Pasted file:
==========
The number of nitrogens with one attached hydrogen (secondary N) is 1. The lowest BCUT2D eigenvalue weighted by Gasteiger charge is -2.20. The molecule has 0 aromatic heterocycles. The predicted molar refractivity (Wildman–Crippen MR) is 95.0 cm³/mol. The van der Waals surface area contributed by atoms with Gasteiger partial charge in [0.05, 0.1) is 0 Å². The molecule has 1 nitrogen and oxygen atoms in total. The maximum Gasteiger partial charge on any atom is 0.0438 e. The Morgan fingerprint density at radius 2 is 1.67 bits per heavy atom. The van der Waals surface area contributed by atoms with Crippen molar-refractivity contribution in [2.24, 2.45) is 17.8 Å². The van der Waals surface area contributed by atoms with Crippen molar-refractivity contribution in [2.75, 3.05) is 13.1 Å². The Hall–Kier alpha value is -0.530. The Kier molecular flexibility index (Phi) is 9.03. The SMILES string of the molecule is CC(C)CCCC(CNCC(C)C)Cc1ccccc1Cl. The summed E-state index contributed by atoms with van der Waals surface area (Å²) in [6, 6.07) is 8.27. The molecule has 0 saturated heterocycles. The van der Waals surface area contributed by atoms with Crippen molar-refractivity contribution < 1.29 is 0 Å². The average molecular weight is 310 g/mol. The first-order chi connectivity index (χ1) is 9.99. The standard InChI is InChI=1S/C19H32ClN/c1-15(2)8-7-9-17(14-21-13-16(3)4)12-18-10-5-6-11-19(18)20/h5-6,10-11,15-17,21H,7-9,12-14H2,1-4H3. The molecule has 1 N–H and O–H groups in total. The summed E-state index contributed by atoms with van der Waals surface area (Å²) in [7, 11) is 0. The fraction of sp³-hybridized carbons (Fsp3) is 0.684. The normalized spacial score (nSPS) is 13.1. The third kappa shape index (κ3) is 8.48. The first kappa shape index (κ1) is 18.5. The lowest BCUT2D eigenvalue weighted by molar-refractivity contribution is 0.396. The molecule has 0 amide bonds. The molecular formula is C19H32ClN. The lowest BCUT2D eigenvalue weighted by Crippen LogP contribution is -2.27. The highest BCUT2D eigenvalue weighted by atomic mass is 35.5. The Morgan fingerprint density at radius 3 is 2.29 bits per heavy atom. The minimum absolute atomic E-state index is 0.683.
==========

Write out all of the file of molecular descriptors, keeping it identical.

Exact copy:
The number of nitrogens with one attached hydrogen (secondary N) is 1. The lowest BCUT2D eigenvalue weighted by Gasteiger charge is -2.20. The molecule has 0 aromatic heterocycles. The predicted molar refractivity (Wildman–Crippen MR) is 95.0 cm³/mol. The van der Waals surface area contributed by atoms with Gasteiger partial charge in [0.05, 0.1) is 0 Å². The molecule has 1 nitrogen and oxygen atoms in total. The maximum Gasteiger partial charge on any atom is 0.0438 e. The Morgan fingerprint density at radius 2 is 1.67 bits per heavy atom. The van der Waals surface area contributed by atoms with Crippen molar-refractivity contribution in [2.24, 2.45) is 17.8 Å². The van der Waals surface area contributed by atoms with Crippen molar-refractivity contribution in [2.75, 3.05) is 13.1 Å². The Hall–Kier alpha value is -0.530. The Kier molecular flexibility index (Phi) is 9.03. The SMILES string of the molecule is CC(C)CCCC(CNCC(C)C)Cc1ccccc1Cl. The summed E-state index contributed by atoms with van der Waals surface area (Å²) in [6, 6.07) is 8.27. The molecule has 0 saturated heterocycles. The van der Waals surface area contributed by atoms with Crippen molar-refractivity contribution < 1.29 is 0 Å². The average molecular weight is 310 g/mol. The first-order chi connectivity index (χ1) is 9.99. The standard InChI is InChI=1S/C19H32ClN/c1-15(2)8-7-9-17(14-21-13-16(3)4)12-18-10-5-6-11-19(18)20/h5-6,10-11,15-17,21H,7-9,12-14H2,1-4H3. The molecule has 1 N–H and O–H groups in total. The summed E-state index contributed by atoms with van der Waals surface area (Å²) in [7, 11) is 0. The fraction of sp³-hybridized carbons (Fsp3) is 0.684. The normalized spacial score (nSPS) is 13.1. The third kappa shape index (κ3) is 8.48. The first kappa shape index (κ1) is 18.5. The lowest BCUT2D eigenvalue weighted by molar-refractivity contribution is 0.396. The molecule has 0 amide bonds. The molecular formula is C19H32ClN. The lowest BCUT2D eigenvalue weighted by Crippen LogP contribution is -2.27. The highest BCUT2D eigenvalue weighted by atomic mass is 35.5. The Morgan fingerprint density at radius 3 is 2.29 bits per heavy atom. The minimum absolute atomic E-state index is 0.683.